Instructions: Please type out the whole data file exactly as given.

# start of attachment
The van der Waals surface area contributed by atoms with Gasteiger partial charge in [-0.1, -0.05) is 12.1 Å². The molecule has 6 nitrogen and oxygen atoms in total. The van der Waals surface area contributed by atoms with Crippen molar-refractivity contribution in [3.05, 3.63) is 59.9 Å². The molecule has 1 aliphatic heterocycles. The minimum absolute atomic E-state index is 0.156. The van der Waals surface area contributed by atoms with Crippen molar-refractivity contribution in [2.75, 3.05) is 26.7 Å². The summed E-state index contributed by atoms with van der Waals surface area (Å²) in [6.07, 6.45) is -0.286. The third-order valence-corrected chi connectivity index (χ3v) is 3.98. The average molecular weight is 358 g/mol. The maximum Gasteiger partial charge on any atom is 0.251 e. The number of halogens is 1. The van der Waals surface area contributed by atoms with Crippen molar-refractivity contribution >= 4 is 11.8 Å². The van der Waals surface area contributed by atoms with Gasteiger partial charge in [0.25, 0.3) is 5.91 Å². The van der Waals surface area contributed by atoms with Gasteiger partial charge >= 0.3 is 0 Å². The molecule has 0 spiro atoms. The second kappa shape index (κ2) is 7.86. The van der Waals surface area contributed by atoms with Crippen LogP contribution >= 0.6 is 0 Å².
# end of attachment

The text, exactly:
The van der Waals surface area contributed by atoms with Gasteiger partial charge in [-0.1, -0.05) is 12.1 Å². The molecule has 6 nitrogen and oxygen atoms in total. The van der Waals surface area contributed by atoms with Crippen molar-refractivity contribution in [3.05, 3.63) is 59.9 Å². The molecule has 1 aliphatic heterocycles. The minimum absolute atomic E-state index is 0.156. The van der Waals surface area contributed by atoms with Crippen molar-refractivity contribution in [2.75, 3.05) is 26.7 Å². The summed E-state index contributed by atoms with van der Waals surface area (Å²) in [6.07, 6.45) is -0.286. The third-order valence-corrected chi connectivity index (χ3v) is 3.98. The average molecular weight is 358 g/mol. The maximum Gasteiger partial charge on any atom is 0.251 e. The number of halogens is 1. The van der Waals surface area contributed by atoms with Crippen molar-refractivity contribution >= 4 is 11.8 Å². The van der Waals surface area contributed by atoms with Gasteiger partial charge in [0.25, 0.3) is 5.91 Å². The van der Waals surface area contributed by atoms with Gasteiger partial charge >= 0.3 is 0 Å². The molecule has 0 spiro atoms. The second kappa shape index (κ2) is 7.86. The van der Waals surface area contributed by atoms with Crippen LogP contribution >= 0.6 is 0 Å².